Midnight Standoff with a dog

It was about midnight, and Meeka, the Norwegian traveler I had been touring with that day, and I were parting ways. That day we had toured the famous City Palace and Hindu temples of Udaipur.  Then we finished the evening off with hookah and drinks at legendary backpacker hangout Pushkar’s Cafe. The streets were empty, but Meeka insisted on walking home alone. She had been traveling for four months, and I felt confident she knew what she was doing.

“Goodnight” she said as she rounded the corner.

I walked about 30 steps when I heard a shriek, “Jesseee! Help meee!”

I ran around the corner and Meeka was cornered against the wall by a muscular, fierce-looking stray dog. At about 50 pounds it’s one of the largest strays I’ve seen in India.

Meeka was frozen stiff as the canine inched forward growling fiercely.

I sprinted over, positioning myself between Meeka and the dog. The dog was startled for a minute. It backed up a step, and then continued inching forward, growling even more fiercely this time.

Now the rule with dogs is to never show fear. Dogs can sense fear, and for that reason, if you show fear they will consider you as prey chase after you. If you are dealing with an aggressive dog you cannot show that you fear it, you must instead make it fear you. You have to show it that you are the alpha male and will hurt it if you have to.

If Plan A, scare the dog off, didn’t work it’s good to have a Plan B. Plan B was to fight the dog. This dog was about 50 pounds, and if it came down to a scrap a solid kick to the head would most likely send it scampering off. If the kick did not land on target the dog would continue charging, jump up, and bite my arm. At that point with my arm in its mouth I would wrap my legs around it body and grapevine its legs. Given enough pressure this would break the inflexible hips of the canine. At the same time I would apply a rear naked choke on its neck with my free arm. This was the plan. I learned it all from play fighting my German shepherd back home. But just remember my dog was only play-fighting.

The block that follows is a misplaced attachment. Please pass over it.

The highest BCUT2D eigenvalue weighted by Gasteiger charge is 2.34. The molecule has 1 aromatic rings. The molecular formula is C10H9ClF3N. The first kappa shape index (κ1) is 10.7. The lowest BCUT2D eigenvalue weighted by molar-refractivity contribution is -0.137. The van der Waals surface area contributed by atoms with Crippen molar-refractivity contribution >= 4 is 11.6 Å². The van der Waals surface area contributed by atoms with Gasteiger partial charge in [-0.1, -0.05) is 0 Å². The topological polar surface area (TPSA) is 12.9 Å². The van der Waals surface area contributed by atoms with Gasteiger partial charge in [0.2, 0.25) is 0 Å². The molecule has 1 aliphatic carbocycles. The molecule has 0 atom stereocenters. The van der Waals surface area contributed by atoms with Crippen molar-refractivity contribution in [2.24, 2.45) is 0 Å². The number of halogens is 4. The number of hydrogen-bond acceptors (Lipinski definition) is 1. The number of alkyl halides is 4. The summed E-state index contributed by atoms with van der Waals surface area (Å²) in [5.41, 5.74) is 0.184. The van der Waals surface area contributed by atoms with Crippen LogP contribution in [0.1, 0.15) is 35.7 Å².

That said, I was confident I would win the scrap, but I definitely did not want to get bit by this mangy dog. I should have gotten those damn rabies shots before I left. Hopefully Plan A was going to work.

As the dog came closer I felt my chest tense up and my heart pound rapidly. “It’s time to act,” I told myself. “You must put fear out of the equation. You must become a machine that responds automatically with the correct output to any given input. If you respond with the incorrect output (running away) you and Meeka will get attacked.”

The dog started to run forward.

I jumped back. “I need to run.” The flight instinct was kicking in. “I’m a harmless vegetarian creature with no natural defenses. A dog has teeth and is designed to kill. YOU NEED TO RUN!” the voice in my head resounded.

“GEETTT!” I yelled. I had suppressed my panicked emotional impulse and instead made the logical decision to fire up my emotional aggression.